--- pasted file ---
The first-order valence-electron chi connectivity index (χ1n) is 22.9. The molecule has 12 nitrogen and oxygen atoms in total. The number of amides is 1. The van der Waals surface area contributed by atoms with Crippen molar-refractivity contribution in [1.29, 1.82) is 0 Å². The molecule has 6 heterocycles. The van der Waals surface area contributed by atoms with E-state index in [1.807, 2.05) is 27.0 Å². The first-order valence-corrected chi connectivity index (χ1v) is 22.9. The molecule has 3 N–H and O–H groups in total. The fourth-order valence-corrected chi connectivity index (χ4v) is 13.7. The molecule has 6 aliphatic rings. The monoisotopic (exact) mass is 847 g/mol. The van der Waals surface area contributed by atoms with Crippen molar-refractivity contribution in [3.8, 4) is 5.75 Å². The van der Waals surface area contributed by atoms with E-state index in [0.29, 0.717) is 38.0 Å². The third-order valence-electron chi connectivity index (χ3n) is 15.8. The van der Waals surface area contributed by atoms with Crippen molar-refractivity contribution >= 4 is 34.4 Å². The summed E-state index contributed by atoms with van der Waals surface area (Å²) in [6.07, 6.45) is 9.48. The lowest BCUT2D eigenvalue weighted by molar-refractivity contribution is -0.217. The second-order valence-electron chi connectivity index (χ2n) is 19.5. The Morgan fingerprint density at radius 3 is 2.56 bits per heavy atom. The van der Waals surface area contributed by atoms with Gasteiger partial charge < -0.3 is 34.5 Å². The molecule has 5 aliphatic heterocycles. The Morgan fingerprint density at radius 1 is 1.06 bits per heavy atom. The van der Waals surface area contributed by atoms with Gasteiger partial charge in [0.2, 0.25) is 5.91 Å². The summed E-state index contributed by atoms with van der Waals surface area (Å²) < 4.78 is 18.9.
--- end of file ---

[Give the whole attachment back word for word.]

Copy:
The first-order valence-electron chi connectivity index (χ1n) is 22.9. The molecule has 12 nitrogen and oxygen atoms in total. The number of amides is 1. The van der Waals surface area contributed by atoms with Crippen molar-refractivity contribution in [1.29, 1.82) is 0 Å². The molecule has 6 heterocycles. The van der Waals surface area contributed by atoms with E-state index in [1.807, 2.05) is 27.0 Å². The first-order valence-corrected chi connectivity index (χ1v) is 22.9. The molecule has 3 N–H and O–H groups in total. The fourth-order valence-corrected chi connectivity index (χ4v) is 13.7. The molecule has 6 aliphatic rings. The monoisotopic (exact) mass is 847 g/mol. The van der Waals surface area contributed by atoms with Crippen molar-refractivity contribution in [3.8, 4) is 5.75 Å². The van der Waals surface area contributed by atoms with E-state index in [0.29, 0.717) is 38.0 Å². The third-order valence-electron chi connectivity index (χ3n) is 15.8. The van der Waals surface area contributed by atoms with Crippen molar-refractivity contribution >= 4 is 34.4 Å². The summed E-state index contributed by atoms with van der Waals surface area (Å²) in [6.07, 6.45) is 9.48. The lowest BCUT2D eigenvalue weighted by molar-refractivity contribution is -0.217. The second-order valence-electron chi connectivity index (χ2n) is 19.5. The Morgan fingerprint density at radius 3 is 2.56 bits per heavy atom. The van der Waals surface area contributed by atoms with Gasteiger partial charge < -0.3 is 34.5 Å². The molecule has 5 aliphatic heterocycles. The Morgan fingerprint density at radius 1 is 1.06 bits per heavy atom. The van der Waals surface area contributed by atoms with Gasteiger partial charge in [0.2, 0.25) is 5.91 Å². The summed E-state index contributed by atoms with van der Waals surface area (Å²) < 4.78 is 18.9.